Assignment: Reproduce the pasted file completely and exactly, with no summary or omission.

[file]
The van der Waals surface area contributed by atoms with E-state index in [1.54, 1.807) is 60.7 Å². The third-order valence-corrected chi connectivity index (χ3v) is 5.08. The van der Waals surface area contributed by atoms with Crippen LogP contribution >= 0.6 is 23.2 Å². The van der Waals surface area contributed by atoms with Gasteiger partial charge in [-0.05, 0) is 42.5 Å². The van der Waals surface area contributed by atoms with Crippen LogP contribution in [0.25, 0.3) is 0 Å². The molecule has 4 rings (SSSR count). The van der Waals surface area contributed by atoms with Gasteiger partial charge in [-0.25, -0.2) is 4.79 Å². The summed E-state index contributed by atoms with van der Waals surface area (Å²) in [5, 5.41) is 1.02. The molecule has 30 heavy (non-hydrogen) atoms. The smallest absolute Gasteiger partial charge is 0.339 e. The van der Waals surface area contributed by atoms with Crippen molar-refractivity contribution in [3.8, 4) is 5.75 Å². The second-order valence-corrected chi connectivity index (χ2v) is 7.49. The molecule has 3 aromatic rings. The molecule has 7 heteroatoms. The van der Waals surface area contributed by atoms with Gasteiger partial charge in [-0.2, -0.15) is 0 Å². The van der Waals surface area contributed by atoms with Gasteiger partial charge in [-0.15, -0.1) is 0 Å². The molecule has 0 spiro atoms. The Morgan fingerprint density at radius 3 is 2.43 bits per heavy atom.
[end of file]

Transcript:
The van der Waals surface area contributed by atoms with E-state index in [1.54, 1.807) is 60.7 Å². The third-order valence-corrected chi connectivity index (χ3v) is 5.08. The van der Waals surface area contributed by atoms with Crippen LogP contribution >= 0.6 is 23.2 Å². The van der Waals surface area contributed by atoms with Gasteiger partial charge in [-0.05, 0) is 42.5 Å². The van der Waals surface area contributed by atoms with Crippen LogP contribution in [0.25, 0.3) is 0 Å². The molecule has 4 rings (SSSR count). The van der Waals surface area contributed by atoms with Gasteiger partial charge in [-0.25, -0.2) is 4.79 Å². The summed E-state index contributed by atoms with van der Waals surface area (Å²) in [5, 5.41) is 1.02. The molecule has 30 heavy (non-hydrogen) atoms. The smallest absolute Gasteiger partial charge is 0.339 e. The van der Waals surface area contributed by atoms with Crippen molar-refractivity contribution in [3.8, 4) is 5.75 Å². The second-order valence-corrected chi connectivity index (χ2v) is 7.49. The molecule has 3 aromatic rings. The molecule has 7 heteroatoms. The van der Waals surface area contributed by atoms with Gasteiger partial charge in [-0.2, -0.15) is 0 Å². The van der Waals surface area contributed by atoms with Gasteiger partial charge in [-0.15, -0.1) is 0 Å². The molecule has 0 spiro atoms. The Morgan fingerprint density at radius 3 is 2.43 bits per heavy atom.